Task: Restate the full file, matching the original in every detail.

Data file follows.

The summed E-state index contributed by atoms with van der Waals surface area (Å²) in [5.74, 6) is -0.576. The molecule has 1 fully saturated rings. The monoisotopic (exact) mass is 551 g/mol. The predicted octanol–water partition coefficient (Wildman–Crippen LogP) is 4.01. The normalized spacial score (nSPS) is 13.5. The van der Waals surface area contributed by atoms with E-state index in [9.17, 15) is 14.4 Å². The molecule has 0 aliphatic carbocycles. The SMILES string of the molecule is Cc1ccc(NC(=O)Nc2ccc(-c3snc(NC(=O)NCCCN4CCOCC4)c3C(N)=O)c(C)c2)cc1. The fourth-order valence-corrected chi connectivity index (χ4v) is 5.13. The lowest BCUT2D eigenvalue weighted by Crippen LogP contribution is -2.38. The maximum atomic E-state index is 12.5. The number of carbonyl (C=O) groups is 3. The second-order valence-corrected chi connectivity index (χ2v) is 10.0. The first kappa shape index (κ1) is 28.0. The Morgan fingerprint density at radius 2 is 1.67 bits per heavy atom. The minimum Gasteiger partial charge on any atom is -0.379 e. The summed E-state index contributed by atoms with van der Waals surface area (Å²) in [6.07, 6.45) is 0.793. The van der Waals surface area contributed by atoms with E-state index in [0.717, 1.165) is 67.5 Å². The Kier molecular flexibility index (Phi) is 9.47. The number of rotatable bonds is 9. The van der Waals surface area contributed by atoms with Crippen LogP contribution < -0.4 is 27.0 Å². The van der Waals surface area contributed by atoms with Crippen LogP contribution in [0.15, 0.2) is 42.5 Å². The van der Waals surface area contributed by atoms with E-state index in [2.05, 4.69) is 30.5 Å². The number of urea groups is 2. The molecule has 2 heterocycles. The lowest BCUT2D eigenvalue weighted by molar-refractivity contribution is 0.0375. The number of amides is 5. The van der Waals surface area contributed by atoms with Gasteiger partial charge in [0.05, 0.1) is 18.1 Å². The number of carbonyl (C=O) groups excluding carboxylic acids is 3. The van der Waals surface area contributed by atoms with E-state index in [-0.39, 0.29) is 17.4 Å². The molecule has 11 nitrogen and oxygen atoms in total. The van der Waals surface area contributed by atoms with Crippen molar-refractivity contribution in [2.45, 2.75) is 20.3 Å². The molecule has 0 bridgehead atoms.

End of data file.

The summed E-state index contributed by atoms with van der Waals surface area (Å²) in [5.74, 6) is -0.576. The molecule has 1 fully saturated rings. The monoisotopic (exact) mass is 551 g/mol. The predicted octanol–water partition coefficient (Wildman–Crippen LogP) is 4.01. The normalized spacial score (nSPS) is 13.5. The van der Waals surface area contributed by atoms with E-state index in [9.17, 15) is 14.4 Å². The molecule has 0 aliphatic carbocycles. The SMILES string of the molecule is Cc1ccc(NC(=O)Nc2ccc(-c3snc(NC(=O)NCCCN4CCOCC4)c3C(N)=O)c(C)c2)cc1. The fourth-order valence-corrected chi connectivity index (χ4v) is 5.13. The lowest BCUT2D eigenvalue weighted by Crippen LogP contribution is -2.38. The maximum atomic E-state index is 12.5. The number of carbonyl (C=O) groups is 3. The second-order valence-corrected chi connectivity index (χ2v) is 10.0. The first kappa shape index (κ1) is 28.0. The Morgan fingerprint density at radius 2 is 1.67 bits per heavy atom. The minimum Gasteiger partial charge on any atom is -0.379 e. The summed E-state index contributed by atoms with van der Waals surface area (Å²) in [6.07, 6.45) is 0.793. The van der Waals surface area contributed by atoms with E-state index in [0.717, 1.165) is 67.5 Å². The Kier molecular flexibility index (Phi) is 9.47. The number of rotatable bonds is 9. The van der Waals surface area contributed by atoms with Crippen LogP contribution < -0.4 is 27.0 Å². The van der Waals surface area contributed by atoms with Crippen LogP contribution in [0.15, 0.2) is 42.5 Å². The van der Waals surface area contributed by atoms with E-state index in [2.05, 4.69) is 30.5 Å². The number of urea groups is 2. The molecule has 2 heterocycles. The lowest BCUT2D eigenvalue weighted by molar-refractivity contribution is 0.0375. The number of amides is 5. The van der Waals surface area contributed by atoms with Gasteiger partial charge in [0.05, 0.1) is 18.1 Å². The number of carbonyl (C=O) groups excluding carboxylic acids is 3. The van der Waals surface area contributed by atoms with E-state index in [-0.39, 0.29) is 17.4 Å². The molecule has 11 nitrogen and oxygen atoms in total. The van der Waals surface area contributed by atoms with Crippen molar-refractivity contribution in [2.45, 2.75) is 20.3 Å². The molecule has 0 bridgehead atoms.